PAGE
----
Saturday, May 27, 2006
human rights and commitment
1. All Human beings are free and equal in dignity and rights
2. All people are entitled to rights without distinction based on race, colour, sex, language, religion, opinion, origin, property, birth or residency.
3. Right to life liberty and security of person.
4. Freedom from slavery
5. Freedom from torture
6. Right to be treated equally by the law
7. Right to equal protection by the law
8. Right for all to effective remedy by competent tribunal
9. Freedom from arbitrary arrest.
10. Right to a fair public hearing by independent tribunal
11. Right to presumption of innocence until proven guilty at public trial with all guarantees necessary for defence
12. Right to privacy in home, family and correspondence
13. Freedom of movement in your own country and the right to leave and return to any countries
14. Right to political asylum in other countries
15. Right to nationality
16. Right to marriage and family and to equal right of men and women during and after marriage
17. Right to own property
18. Freedom of thought and conscience and religion
19. Freedom of opinion and expression and to seek, receive and impart information
20. Freedom of Association and assembly
21. Right to take part in and select government
22. Right to social security and realisation of economic, social and cultural rights
23. Right to work, to equal pay for equal work and to form and join trade unions
24. Right to reasonable hours of work and paid holidays
25. Right to adequate living standard for self and family, including food, housing, clothing, medical are and social security
26. Right to education
27. Right to participate in cultural life and to protect intellectual property rights
28. Right to social and international order permitting these freedoms to be realised
29. Each person has responsibilities to the community and others as essential for a democratic society
30. Repression in the name of rights is unacceptable.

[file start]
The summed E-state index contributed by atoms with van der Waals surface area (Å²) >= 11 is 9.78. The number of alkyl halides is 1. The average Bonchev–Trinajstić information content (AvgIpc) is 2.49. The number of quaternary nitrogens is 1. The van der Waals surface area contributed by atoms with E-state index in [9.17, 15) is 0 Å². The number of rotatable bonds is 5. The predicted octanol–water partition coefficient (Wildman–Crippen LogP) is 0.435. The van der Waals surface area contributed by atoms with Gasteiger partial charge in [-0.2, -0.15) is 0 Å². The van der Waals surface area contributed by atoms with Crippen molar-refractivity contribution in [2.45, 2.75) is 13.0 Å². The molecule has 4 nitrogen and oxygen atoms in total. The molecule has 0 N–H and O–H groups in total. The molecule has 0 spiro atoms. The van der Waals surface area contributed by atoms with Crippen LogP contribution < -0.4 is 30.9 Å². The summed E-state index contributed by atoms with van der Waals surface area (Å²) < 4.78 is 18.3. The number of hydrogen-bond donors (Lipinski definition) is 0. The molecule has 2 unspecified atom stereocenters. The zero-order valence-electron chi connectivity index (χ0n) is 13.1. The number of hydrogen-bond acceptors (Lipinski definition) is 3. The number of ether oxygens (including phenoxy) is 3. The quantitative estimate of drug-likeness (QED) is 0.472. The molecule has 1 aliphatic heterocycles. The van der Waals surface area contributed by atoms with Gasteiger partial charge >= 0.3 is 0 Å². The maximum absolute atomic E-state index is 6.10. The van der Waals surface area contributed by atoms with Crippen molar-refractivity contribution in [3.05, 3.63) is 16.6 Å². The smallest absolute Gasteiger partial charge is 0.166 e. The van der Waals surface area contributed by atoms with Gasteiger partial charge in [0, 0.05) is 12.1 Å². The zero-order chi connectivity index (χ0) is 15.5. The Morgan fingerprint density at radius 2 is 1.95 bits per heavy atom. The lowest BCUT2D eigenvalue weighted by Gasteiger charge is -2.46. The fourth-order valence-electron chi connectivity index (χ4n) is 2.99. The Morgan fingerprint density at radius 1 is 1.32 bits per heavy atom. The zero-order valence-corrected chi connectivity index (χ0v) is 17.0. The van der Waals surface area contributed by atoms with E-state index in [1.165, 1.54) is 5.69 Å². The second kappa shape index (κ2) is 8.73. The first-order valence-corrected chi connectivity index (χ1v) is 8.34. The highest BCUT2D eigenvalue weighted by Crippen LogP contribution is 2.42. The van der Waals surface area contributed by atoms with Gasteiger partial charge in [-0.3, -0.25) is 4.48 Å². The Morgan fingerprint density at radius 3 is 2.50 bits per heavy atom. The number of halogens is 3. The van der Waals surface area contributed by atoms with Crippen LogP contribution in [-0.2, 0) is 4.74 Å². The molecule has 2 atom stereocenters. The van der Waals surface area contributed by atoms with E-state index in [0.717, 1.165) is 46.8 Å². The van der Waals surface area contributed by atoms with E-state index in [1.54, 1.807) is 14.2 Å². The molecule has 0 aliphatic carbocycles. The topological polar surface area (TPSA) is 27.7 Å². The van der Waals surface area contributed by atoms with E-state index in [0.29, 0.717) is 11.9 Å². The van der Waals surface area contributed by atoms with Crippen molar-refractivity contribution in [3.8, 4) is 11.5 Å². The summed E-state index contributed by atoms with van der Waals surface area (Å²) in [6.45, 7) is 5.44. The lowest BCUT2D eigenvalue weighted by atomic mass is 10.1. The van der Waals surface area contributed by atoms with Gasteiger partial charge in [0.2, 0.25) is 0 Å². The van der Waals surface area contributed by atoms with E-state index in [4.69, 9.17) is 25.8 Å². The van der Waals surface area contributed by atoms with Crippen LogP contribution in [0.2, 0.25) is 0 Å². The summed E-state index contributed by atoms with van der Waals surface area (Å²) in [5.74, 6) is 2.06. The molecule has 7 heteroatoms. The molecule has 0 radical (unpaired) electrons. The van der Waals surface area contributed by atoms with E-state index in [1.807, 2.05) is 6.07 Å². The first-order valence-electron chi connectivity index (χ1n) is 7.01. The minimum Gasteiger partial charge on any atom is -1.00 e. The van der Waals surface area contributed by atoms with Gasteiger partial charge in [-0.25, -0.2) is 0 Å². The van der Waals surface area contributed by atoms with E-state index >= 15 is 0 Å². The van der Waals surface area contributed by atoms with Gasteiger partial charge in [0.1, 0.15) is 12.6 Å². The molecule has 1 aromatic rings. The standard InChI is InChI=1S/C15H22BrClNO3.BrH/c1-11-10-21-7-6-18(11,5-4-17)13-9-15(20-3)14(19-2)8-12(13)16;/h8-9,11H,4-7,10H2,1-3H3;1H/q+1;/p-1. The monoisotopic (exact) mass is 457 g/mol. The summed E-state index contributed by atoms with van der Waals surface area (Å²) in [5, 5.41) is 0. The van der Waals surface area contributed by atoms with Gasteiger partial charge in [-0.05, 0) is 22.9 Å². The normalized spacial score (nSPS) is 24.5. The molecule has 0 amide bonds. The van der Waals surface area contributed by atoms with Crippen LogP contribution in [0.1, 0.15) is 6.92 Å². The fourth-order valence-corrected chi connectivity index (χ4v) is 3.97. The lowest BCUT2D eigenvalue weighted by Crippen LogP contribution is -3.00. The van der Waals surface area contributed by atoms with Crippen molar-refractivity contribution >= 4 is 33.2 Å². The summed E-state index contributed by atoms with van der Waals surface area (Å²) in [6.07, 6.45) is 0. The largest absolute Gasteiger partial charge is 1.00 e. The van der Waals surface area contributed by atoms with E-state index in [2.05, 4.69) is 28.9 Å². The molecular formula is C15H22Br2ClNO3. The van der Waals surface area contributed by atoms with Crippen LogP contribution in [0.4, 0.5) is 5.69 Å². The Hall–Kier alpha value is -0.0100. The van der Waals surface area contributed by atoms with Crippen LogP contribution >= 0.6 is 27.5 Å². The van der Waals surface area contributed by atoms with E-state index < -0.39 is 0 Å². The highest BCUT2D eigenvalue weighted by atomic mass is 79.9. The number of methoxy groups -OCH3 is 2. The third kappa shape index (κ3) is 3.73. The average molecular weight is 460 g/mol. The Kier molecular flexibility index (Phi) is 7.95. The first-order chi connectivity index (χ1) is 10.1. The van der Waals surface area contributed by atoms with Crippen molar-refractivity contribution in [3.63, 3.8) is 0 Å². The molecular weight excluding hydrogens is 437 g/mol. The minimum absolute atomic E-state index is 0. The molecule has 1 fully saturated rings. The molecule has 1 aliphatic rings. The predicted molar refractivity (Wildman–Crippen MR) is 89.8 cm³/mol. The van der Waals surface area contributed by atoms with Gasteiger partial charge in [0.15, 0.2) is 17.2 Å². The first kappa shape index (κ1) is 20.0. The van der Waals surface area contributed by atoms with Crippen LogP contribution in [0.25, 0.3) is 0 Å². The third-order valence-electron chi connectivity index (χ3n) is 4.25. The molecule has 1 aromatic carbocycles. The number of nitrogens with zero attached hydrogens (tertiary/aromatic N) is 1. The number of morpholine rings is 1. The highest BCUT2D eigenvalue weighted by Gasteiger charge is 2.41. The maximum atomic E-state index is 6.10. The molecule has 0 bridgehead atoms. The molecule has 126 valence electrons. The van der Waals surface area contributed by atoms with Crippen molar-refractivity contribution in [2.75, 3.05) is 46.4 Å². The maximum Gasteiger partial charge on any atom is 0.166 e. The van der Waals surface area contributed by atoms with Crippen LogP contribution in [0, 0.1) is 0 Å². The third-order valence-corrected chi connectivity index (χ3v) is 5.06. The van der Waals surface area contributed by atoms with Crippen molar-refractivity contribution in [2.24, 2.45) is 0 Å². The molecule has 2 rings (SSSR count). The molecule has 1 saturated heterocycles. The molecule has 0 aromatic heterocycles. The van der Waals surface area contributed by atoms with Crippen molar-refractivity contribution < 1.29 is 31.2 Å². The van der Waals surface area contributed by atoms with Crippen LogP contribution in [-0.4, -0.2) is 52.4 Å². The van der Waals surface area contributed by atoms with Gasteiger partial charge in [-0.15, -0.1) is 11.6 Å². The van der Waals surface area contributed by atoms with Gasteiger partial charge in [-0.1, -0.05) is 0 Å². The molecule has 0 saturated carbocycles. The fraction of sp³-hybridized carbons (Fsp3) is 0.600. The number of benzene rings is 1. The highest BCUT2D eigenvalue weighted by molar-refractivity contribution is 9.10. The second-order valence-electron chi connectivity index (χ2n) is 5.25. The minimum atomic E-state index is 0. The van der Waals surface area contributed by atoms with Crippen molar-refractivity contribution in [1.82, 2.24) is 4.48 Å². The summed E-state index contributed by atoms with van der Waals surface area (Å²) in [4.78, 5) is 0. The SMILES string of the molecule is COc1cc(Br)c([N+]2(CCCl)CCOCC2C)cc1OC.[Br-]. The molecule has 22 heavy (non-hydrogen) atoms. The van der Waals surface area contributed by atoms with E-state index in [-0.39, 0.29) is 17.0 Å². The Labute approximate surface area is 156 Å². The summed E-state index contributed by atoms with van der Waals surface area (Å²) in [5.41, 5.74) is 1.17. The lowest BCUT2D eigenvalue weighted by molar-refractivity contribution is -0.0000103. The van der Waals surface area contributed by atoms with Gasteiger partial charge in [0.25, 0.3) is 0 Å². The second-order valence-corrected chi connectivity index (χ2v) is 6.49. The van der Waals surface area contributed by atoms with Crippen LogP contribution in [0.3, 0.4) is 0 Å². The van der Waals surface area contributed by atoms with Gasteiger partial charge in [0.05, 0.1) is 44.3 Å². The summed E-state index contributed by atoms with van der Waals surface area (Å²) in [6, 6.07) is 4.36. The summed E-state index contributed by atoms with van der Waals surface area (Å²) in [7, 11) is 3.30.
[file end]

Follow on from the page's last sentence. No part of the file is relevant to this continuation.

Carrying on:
Are these progressive principles? If so, then what responsibility does adherence to these principles require?
The question is, I think important. Many regimes throughout history have violated the UNDHR. I think that we, as the most powerful country on earth, have a rsponsibilty to try and champion these principles for the benefit of all manind. More people die from human rights abuse than they do from global warming; if we don't solve human rights and liberty worldwide, is civilization even worth saving?
Is it progressive to say, "we have our rights at home; the rest matters not" ?
Is it progressive to say that a thing such as sovereignity of mere nations trumps the dignity of a single human being?
I have never been a militarist. Iran for example is clearly a case where diplomacy is required, and mere mention of war is total foolishness. But were it President Gore, we would still have gone to Iraq. Competently, but gone all the same.
In fact I endorse the general advice of Gary Hart - well-known for his foreign policy and national security expertise. In his book The Fourth Power, Hart argues that America has multi-pole capability to influence the world. One pole is military, others are economic and cultural. All must be brought to bear.
The UNDHR is the template. We must seek its propagation throughout the globe, and devote our foreign policy to this task alone. For, free nations do not wage war, they wage peace.
And sometimes that does require war - as it did in Kosovo, as it did in Rwanda, and is does now in Darfur.
I value men more than nations.
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Obama 2008 - I want my country back
Nation-Building was founded by Aziz Poonawalla in August 2002 under the name Dean Nation. Dean Nation was the very first weblog devoted to a presidential candidate, Howard Dean, and became the vanguard of the Dean netroot phenomenon, raising over $40,000 for the Dean campaign, pioneering the use of Meetup, and enjoying the attention of the campaign itself, with Joe Trippi a regular reader (and sometime commentor). Howard Dean himself even left a comment once. Dean Nation was a group weblog effort and counts among its alumni many of the progressive blogsphere's leading talent including Jerome Armstrong, Matthew Yglesias, and Ezra Klein. After the election in 2004, the blog refocused onto the theme of "purple politics", formally changing its name to Nation-Building in June 2006. The primary focus of the blog is on articulating purple-state policy at home and pragmatic liberal interventionism abroad.